Wednesday, 28 December 2011

How to write a winning Funding Business Plan

Part 1:  10 common Mistakes

Writing a winning funding business plan is not that difficult as long as you understand what an investor or is expecting to see. There are 10 common mistakes that management teams make when writing a funding business plan.
Mistake No 1: Not understanding that  milestone business plans that you have great experience in writing is a different document to a funding business plan. The funding plan is an external sales document with different content. (See Part 2 next month)
Mistake No 2: Not understanding that the investor is only interested in what he/she wants to know and not what you want to say. So understanding what they are expecting to read is the most important element of writing a success plan.
Mistake No 3: Not understand how a business plan is read. It is not read all the way through from page 1 to 30. The first part that will be read is the executive summary and if they like that they will then turn to the section of the plan that they have most knowledge about. If their experience is in sales they will read the sales plan in great detail and they will judge the opportunity on that basis. This means that every part of a plan must be first class as you can never tell what experience the investor might have. You must also make it easy for the reader to find the sections that he/she wants to read, so a detailed table of contents is essential.
Mistake No 4: Not understanding the importance of the first page and a half, the executive summary. After reading the executive summary approximately 90% of all investors will through the plan away. The executive summary is the most important part of the plan and must have the mandatory 8 points that an investor wants to understand. (See part 2 next month)
Mistake No 5: Most management teams understand their product and marketplace and often these two sections make up the majority of their plan. These two sections are very important, but not as important as detailed sales, marketing and operations plans as well as a thorough explanation of all the assumptions made. These are the sections that explain how the business works and that is what the investor is interested in.
Mistake No 6: Many plans only provide a short summary of the financial model. It is imperative that full three year, monthly profit and loss and cash flow forecasts are included and a balance sheet.  Make certain that the financial model is formatted well so that it prints out correctly. It is also important that a written section explaining the financial model is provided for those who will not read the spreadsheets.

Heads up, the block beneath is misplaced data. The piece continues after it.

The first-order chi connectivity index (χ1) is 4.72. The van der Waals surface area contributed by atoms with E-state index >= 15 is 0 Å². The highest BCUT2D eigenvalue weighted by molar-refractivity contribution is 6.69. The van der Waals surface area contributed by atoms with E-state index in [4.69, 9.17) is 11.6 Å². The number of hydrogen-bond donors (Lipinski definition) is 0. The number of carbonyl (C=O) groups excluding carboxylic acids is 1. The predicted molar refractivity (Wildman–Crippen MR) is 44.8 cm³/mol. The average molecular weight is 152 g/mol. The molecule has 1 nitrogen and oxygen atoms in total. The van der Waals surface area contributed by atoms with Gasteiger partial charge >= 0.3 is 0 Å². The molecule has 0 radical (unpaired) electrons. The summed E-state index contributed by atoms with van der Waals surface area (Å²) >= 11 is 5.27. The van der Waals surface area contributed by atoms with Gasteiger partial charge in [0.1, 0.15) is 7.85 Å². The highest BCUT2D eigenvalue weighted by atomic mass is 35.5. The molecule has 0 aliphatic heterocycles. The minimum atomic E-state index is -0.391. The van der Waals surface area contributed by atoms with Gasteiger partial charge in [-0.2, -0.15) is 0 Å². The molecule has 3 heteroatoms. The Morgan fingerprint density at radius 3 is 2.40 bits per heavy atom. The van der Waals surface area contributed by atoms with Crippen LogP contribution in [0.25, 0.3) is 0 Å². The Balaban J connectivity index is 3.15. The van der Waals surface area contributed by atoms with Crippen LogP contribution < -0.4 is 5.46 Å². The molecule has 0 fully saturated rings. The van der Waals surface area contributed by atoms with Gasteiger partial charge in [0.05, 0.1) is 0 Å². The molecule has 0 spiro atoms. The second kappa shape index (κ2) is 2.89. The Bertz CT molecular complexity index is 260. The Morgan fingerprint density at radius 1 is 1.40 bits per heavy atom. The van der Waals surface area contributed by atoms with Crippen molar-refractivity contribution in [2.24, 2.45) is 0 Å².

Mistake No 7: A very important part of an investment decision is how  the investor is going to get his/her money back and how quickly, so a well explained exit strategy is important but so often left out.
Mistake No 8: This is a serious mistake; there must be a legal disclaimer at the beginning of the plan explaining the workings of the Financial Services and Markets Act 2000. Without it you could be in trouble. Likewise you must make certain that each eventual investor has signed a form stating that they are either a High Net Worth Individual or a Sophisticated Investor.
Mistake No 9: Another serious mistake is not understanding the implications of the EIS scheme and how important the scheme is to an investor. The scheme helps protect the investors from losing all their money.
Mistake No 10: Believe it or not some plans that I read have no contact details on the front page so I have to search for a phone number if I want to make contact.
If you understand these 10 points then writing a funding business plan is not difficult. For more ideas about writing a winning funding business plan see my blog next month.
Peter Kelly: 01932 244810

Friday, 16 December 2011

Invoice Finance versus a Bank Overdraft

Regardless of this however, logistics faces major problems and will continue to do so for the foreseeable future. With the price of fuel now reaching record levels, and debtors taking longer and longer to pay, it is no wonder that ambitious hauliers can suffer from major cashflow problems.
Meeting weekly payroll obligations, paying creditors and the repair bills of various forms of vehicles are also additional factors which can result in very unpredictable and inconsistent cashflow cycles.

Banks don’t help either

Over the last few years there has been a marked change in the stance of banks and their lending criteria, particularly for overdrafts, and this has been driven by both the economic climate but also changes in legislation which has eroded elements of the security value of the traditional mortgage debenture.
This has allowed the invoice finance market to step in and fill some of the vacuum.
In order to compare the two we need to understand how an overdraft is viewed these days from both the banks perspective as well as the clients.

The problem with bank overdrafts…

The main problem with a bank overdraft is that your provider can write to you demanding the immediate repayment of your overdrawn balance along with accrued interest, fees and any charges.